Over the past few years, Marvel films have been, if not always great, at least consistently good. It wasn't always that way, however. Marvel has been making theatrical films, in one way or another, for more than 70 years, and its efforts have been decidedly mixed. Through the rigorous, scientific method of "asking my co-workers what they thought," I've determined the definitive order of all 51 Marvel films ever made, from soaring superhero epics to villainous duds, and ranked them from worst to best.
X-Men Origins: Wolverine may not be the least watchable film on this list, but in terms of damage done to a classic character, this is about as bad as it gets. Before he joined the X-Men, Wolverine (Hugh Jackman) was James Howlett, a mutant with exceptional healing abilities and longevity. When the Weapon X program turns him into a living weapon, he must hunt down his former squadmates. It sounds cool in theory; in practice, it's a mess of bad special effects, wooden dialogue and nonsensical plot points.
When Elektra died in the Daredevil comics, she was so popular that fans demanded she come back. Marvel thought it'd try the same trick for a solo movie, but this time, it didn't go as well. After a powerful ritual brings Elektra (Jennifer Garner) back to life, she becomes a hired killer, at odds with the villainous ninjas known as the Hand. It's not a bad setup, but the movie is completely bereft of a sense of fun, and its leaden action scenes and unrealistic dialogue only make matters worse.
As Marvel's very first modern superhero team, the Fantastic Four are all about family, exploration and having fun. The 2016 film Fantastic Four captured absolutely none of the above. With a dark, grim palette; claustrophobic action sequences; and a story line that would have been too dull for a 30-page comic, let alone a 2-hour movie, Fantastic Four isn't just bad; it completely misses the point of its subject matter. It's easily the worst Fantastic Four film, and that's really saying something.
Fantastic Four: Rise of the Silver Surfer did a decent job at capturing the fun and lively tone a Fantastic Four film should have, but that doesn't quite make up for its unmitigated stupidity. The Silver Surfer (Doug Jones) heralds the arrival of Galactus, who threatens to devour the whole world, and only the Fantastic Four can stop him. Fair enough, but the character arcs have no teeth, the dialogue is cringeworthy, and the final battle is about as big a letdown as superhero fans have ever seen on film.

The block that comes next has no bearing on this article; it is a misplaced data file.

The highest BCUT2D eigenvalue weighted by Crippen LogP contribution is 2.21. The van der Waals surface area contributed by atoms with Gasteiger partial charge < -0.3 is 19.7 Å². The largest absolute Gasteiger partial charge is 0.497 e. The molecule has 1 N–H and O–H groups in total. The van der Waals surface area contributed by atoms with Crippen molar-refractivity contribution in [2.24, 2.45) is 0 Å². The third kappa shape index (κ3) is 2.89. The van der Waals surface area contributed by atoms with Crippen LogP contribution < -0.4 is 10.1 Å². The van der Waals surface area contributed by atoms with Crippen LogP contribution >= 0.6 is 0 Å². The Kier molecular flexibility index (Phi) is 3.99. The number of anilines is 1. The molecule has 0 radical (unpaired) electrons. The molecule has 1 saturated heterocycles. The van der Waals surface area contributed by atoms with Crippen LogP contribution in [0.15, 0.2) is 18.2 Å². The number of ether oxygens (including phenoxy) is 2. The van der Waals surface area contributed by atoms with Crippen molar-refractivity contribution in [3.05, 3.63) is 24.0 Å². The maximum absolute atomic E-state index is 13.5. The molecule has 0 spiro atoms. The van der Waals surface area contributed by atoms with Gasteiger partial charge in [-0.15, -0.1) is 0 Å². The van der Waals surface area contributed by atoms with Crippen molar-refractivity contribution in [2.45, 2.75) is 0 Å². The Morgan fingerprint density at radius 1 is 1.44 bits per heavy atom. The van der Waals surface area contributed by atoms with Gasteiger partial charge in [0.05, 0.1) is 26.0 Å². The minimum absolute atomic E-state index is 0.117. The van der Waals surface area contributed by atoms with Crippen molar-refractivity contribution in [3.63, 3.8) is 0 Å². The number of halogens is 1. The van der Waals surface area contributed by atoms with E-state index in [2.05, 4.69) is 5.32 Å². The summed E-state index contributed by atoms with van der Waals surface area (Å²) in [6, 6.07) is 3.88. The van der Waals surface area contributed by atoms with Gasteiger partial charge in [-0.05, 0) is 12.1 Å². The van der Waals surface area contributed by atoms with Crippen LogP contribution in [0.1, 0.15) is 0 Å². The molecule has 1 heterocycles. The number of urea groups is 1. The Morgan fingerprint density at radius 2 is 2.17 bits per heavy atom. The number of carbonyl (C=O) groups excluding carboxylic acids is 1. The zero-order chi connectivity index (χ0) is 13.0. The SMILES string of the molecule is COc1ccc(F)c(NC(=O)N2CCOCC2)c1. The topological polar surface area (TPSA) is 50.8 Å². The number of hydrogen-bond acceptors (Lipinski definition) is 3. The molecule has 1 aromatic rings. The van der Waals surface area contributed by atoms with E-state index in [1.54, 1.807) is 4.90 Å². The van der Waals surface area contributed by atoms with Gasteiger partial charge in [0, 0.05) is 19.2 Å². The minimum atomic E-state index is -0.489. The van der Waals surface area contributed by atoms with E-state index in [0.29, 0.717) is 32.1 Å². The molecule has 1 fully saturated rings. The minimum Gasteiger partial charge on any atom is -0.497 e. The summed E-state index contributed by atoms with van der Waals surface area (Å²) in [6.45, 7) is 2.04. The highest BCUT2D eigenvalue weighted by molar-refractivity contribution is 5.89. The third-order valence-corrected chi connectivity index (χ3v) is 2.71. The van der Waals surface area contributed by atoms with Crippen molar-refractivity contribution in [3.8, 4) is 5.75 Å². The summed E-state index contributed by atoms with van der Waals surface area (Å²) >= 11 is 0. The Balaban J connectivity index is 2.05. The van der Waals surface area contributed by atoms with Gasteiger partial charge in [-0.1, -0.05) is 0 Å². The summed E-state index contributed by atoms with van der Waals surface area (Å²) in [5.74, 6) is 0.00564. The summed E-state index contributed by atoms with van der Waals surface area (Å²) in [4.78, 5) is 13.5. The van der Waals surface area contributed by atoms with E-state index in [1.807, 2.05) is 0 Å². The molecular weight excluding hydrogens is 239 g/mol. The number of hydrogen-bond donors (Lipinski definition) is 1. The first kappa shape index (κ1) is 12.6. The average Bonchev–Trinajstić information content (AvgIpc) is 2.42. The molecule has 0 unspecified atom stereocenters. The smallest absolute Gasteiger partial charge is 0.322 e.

Ang Lee’s Hulk isn't absolutely meritless as a film, but as a superhero romp, it completely fails to understand the character's appeal. The movie paints an odd portrait of domestic abuse, father-son relationships and psychosexual desire, but there's a general absence of, well, Hulk smashing things. A thoughtful Hulk movie could theoretically work, but not one with glacial pacing, boring conversations and a "climactic confrontation" that was anything but. At the end of the day, a well-intentioned mess is still a mess.
Ghost Rider made a decent amount of money in theaters, but that probably won't help its legacy. Nicolas Cage stars as Johnny Blaze, a motorcycle stuntman who makes a deal with a demon in order to hunt down criminals as the fiery, skeletal Ghost Rider. While Cage can make just about any role entertaining, Ghost Rider is aggressively dumb, with scenery-chewing actors who can't quite decide if they're making a horror, comedy or action film. The unconvincing CGI doesn't help, either.
The Fantastic Four (1994) was never actually released — and that's one of the better things about it. Created not to entertain fans, but simply to maintain licensing rights, The Fantastic Four actually has a pretty solid setup. Reed Richards (Alex Hyde-White) takes his family into space, where they get superpowers, but Dr. Doom (Joseph Culp) opposes them when they return to Earth. That's about where the charm ends, as the movie seems hastily cobbled together with bargain-basement special effects and editing.